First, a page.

Bharat Petroleum Corp. refinery in Mumbai
Bharat Petroleum Corp. refinery in Mumbai | Bloomberg | Dhiraj Singh
Text Size:

New Delhi: The Narendra Modi government, which in its earlier term had proposed the merger of public sector oil companies, has decided to abort the idea amid an increase in oil imports and reduced domestic production.

Sources said there will be no mergers of oil PSUs in the immediate future after the marriage between the Oil and Natural Gas Corp (ONGC) and Hindustan Petroleum Corporation Ltd (HPCL) led to multiple problems. In January 2018, ONGC took over HPCL by buying out the entire 51.11 per cent stake that the government held for Rs 36,915 crore.

“The merger proposal has been put in the freezer for now,” a government official told The Print.

“The merger of ONCG and HPCL has not been smooth and at this point with an uncertain international scenario, there is little room for experiments,” the official added.

“With India importing over 80 per cent of its oil needs, the focus now has to be on increasing production and scouting for new suppliers since oil imports from Iran have been halted.”

The government’s earlier push for the mergers even found a mention in the budget speech of then finance minister Arun Jaitley, who on 1 February 2017, announced that some of the oil companies will be merged to form giant firms that could compete with international and domestic players.

The government has, however, gone ahead with the mergers of other PSUs to meet its disinvestment target. Last year over 35 per cent of the disinvestment target was met by selling PSUs to one another.

We are deeply grateful to our readers & viewers for their time, trust and subscriptions.

Quality journalism is expensive and needs readers to pay for it. Your support will define our work and ThePrint’s future.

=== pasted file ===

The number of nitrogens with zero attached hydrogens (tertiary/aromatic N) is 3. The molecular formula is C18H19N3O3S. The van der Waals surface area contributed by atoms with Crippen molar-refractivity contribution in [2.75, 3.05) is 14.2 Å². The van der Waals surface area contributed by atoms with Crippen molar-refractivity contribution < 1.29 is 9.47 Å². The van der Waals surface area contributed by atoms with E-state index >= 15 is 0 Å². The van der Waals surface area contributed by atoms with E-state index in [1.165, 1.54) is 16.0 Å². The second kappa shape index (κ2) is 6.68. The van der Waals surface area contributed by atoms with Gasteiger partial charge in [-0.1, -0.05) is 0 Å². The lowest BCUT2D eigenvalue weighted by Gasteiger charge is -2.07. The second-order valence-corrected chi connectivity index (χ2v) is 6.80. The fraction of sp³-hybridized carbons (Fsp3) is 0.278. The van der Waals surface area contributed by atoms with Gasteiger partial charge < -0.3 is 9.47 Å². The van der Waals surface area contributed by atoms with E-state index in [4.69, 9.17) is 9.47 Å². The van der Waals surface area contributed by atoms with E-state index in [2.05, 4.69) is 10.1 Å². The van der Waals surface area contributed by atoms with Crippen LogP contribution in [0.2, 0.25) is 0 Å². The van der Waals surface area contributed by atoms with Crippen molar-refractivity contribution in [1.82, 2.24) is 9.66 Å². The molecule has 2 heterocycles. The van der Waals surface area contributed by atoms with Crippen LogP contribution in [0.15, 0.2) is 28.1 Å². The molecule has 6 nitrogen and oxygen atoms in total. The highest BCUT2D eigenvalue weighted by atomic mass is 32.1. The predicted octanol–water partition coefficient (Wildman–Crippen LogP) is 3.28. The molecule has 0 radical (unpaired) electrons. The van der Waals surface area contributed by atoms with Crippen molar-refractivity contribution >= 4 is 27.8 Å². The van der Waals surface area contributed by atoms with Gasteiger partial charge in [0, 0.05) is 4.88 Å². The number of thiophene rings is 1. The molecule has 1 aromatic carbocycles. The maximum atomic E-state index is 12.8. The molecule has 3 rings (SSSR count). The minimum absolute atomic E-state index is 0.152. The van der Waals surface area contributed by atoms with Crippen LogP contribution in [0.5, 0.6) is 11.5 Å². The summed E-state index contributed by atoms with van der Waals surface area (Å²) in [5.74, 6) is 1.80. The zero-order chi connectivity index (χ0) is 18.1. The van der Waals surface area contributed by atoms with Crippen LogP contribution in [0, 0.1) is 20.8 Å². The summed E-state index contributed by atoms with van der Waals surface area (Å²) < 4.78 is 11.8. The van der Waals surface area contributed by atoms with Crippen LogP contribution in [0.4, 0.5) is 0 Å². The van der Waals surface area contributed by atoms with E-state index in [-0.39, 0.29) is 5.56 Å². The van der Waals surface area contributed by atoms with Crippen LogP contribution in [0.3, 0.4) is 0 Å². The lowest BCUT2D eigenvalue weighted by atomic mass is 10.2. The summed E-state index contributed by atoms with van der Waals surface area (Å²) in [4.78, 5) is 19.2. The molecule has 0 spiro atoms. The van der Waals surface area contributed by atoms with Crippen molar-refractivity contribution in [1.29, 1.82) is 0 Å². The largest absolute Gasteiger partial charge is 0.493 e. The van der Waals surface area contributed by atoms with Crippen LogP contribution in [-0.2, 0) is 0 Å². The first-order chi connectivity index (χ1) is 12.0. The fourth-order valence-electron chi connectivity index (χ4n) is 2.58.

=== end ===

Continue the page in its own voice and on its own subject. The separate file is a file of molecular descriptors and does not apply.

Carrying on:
Also read: RBI to the rescue – Modi govt eyes bank’s Rs 9.6 trillion surplus to beat economy blues

The ONGC-HPCL merger blues

One of the reasons for the decision appears to be the troubles plaguing the ONGC-HPCL merger.

Even after HPCL has become a subsidiary of ONGC, it has refused to accept the latter as its promoter. HPCL has listed the President of India, instead of ONGC, as its promoter with “zero” per cent shareholding in its regulatory filings submitted to the Bombay Stock Exchange for five quarters. ONGC was listed as a “public shareholder” with 51.11 per cent shareholding in the company.

On 17 June, the Public Enterprises Selection Board (PESB) invited Shashi Shanker, chairman and managing director of ONGC to participate in the selection process for HPCL’s new director of finance, reinforcing the fact that ONGC is the parent company. According to The Economic Times HPCL’s chairman and managing director M.K. Surana, who until now used to sit on the interview panels to select directors of the company, was not called.

A former ONGC official added that the company in 2017-18 primarily focused on its acquisition of HPCL. “Acquisition of that scale is not easy and this was almost a diktat from the Centre to go ahead with the these disrupt the core activities too,” the official added.

Also read:  Andhra Bank, SBI, UBI among top PSU banks with over 70% NPA from industry in FY19

India’s oil production drops

Amid rising geopolitical uncertainties and tense US-Iran relations, India’s total crude oil production has been dropping, leading to an increase in imports.